2.2 Customizing SLALOM

SLALOM is freely available under the MIT license and continuously updated. As for now, SLALOM natively supports the widely used Silvaco® Deckbuild/Atlas simulation engine and tiberCAD®, and is being extended to support free simulators such as Afors-HET [20], SCAPS [21], PC1D [22], and AMPS-1D [23]. Extending it to yet another solar cell simulator is straightforward if it is designed in the command-line scriptable standard way, which is the case for all well-designed simulators: command line interface, well-defined syntax in input raw text files including device parameters, output to raw text files.

For the Silvaco® tools, the optimizer constructs the device input in a modular way: the Deckbuild input file includes C files that define the physical models for the bandgap, the mobility, the refractive index (both for its real and imaginary parts that models absorption), and the recombination mechanisms along their dependence on composition, temperature.

This architecture offers the ability to control in detail the physical models and to change the parameters in a set of small and consistent files. All these files share one C header file including the main material parameters. These files are used by the optimizer to create the simulation input set that it uploads to the calculation server if needed. The optimizer then controls Deckbuild and monitors its output.

For the tiberCAD® tool, the same methodology as for Silvaco® is used, and could have been used for any other command line scriptable simulator. The software has only been adapted to the tiberCAD® syntax constraints: each optimization parameter is recognized with a specific comment line before the corresponding statement.

3 Application to InGaN solar cells

This next section presents the main results of the application of SLALOM to InGaN PN junction solar cells and details about the software behavior for a higher parameter number.

3.1 Optimization of an InGaN PN junction solar cell

The developement of high-efficiency and low-cost thin films third-generation solar cells are crucial for the coming next 30 years. The InGaN alloy has the potentiality to play a major role in their development, thanks to its high absorption coefficient [24] and resistance to extreme conditions such as high temperature or high irradiance [25] and thanks to its bandgap that can be tuned and adapted to almost the whole solar spectrum [26]. Nevertheless, this potential is not yet exploited and the best photovoltaic efficiency reported today does not exceed 3% [27,28]. This efficiency is indeed still highly limited by the not-high-enough quality of the elaborated layer for high indium composition, along with the difficulties to realize ohmic contacts and to grow p-doped InGaN.

In this context, we used SLALOM to precisely seek the optimal efficiency that can be achieved by InGaN PN junction solar cells, using as-realistic-as-possible physical models with parameters extracted from experimental data, with the aim to simultaneously optimize the cell 5 following parameters : the Indium composition alongside the P and N layers dopings and thicknesses. These parameters and the used models have been detailed previously [10,11]. Table 1 and equation (2) give the values that were taken for the bandgap, the affinity, the density of states, and the absorption. To ease its use with this particular configuration, the complete simulation files for Silvaco® are packaged with the SLALOM distribution.(2)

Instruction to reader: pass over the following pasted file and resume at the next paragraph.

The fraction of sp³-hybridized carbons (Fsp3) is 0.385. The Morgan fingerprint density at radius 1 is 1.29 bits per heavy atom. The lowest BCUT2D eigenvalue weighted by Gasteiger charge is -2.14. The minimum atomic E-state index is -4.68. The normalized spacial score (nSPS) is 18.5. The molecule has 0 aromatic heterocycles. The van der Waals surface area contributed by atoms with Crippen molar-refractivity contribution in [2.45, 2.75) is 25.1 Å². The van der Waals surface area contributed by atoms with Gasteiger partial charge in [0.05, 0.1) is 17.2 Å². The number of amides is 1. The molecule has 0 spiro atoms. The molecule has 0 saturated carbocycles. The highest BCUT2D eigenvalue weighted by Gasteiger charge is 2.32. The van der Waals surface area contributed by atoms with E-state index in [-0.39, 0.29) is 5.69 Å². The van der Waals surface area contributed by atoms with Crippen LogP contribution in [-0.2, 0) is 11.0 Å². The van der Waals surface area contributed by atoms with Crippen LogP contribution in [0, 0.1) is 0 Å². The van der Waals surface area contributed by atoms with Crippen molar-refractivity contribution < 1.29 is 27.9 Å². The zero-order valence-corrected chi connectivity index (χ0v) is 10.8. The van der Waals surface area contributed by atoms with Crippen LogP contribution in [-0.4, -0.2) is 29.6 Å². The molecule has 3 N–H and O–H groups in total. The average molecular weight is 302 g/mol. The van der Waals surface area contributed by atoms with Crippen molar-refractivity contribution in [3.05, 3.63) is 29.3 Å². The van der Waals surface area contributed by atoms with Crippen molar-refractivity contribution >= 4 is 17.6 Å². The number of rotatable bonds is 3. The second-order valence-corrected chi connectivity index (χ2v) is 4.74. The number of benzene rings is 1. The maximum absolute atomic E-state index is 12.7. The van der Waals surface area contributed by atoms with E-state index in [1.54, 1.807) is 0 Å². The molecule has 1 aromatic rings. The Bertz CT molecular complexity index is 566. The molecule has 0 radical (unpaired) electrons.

Figures 4 and 5 show the efficiency of the InGaN PN solar cell as determined by the optimizer using the L-BFGS-B and SLSQP methods with the initial point choosen far from the global optimum (first case, Fig. 4) and near it (second case, Fig. 5). Each index corresponds to a set of parameters choosen by the optimizer in the variation domain defined in slalomDevice.py. Both methods converge to the same set of optimal parameters in about 2 h for L-BFGS-B and 1 h for SLSQP on a Red Hat Linux server with two 8-core Xeon processors and 32 GB of RAM. When the initial point is choosen in the close vicinity of the global optimum (second case, Fig. 5), the algorithm converges faster to the optimum (50 min for SLSQP and 90 min for L-BFGS-B). This point illustrates the fact that it is necessary to use a reasonable strategy to efficiently find the global solar cell optimal efficiency considering the complexity of the underlying physical model (drift-diffusion) and its nonconvex nature.

The optimal set of parameters gives an optimal efficiency of about 18%, a short-circuit current of 26.8 mA/cm2, an open-circuit voltage of 0.85 V, and a fill factor of 78%. It lies in the vicinity of the following set of values: a P-layer thickness of 0.01 μm, an N-layer thickness of 1 μm, a P-layer doping of 1019cm−3, an N-layer doping of 4 × 1016cm−3, and an indium composition of 56%. Figure 6 shows the current–voltage characteristic near the optimal point, while Figure 7 plots the external and internal quantum efficiency spectra.

Unfortunately, this very high efficiency is not reachable for many technological reasons, among which, for instance, the required 56% indium composition, which is not feasible today. Solving this problem requires optimizing the solar cell while taking into account the limits of material technology, mainly related to InGaN elaboration and to solar cell fabrication. This can be done in SLALOM by setting the optimization parameters range to technology limits in slalomDevice.py: the corresponding optimizations and results can be found in previously published literature [11,12].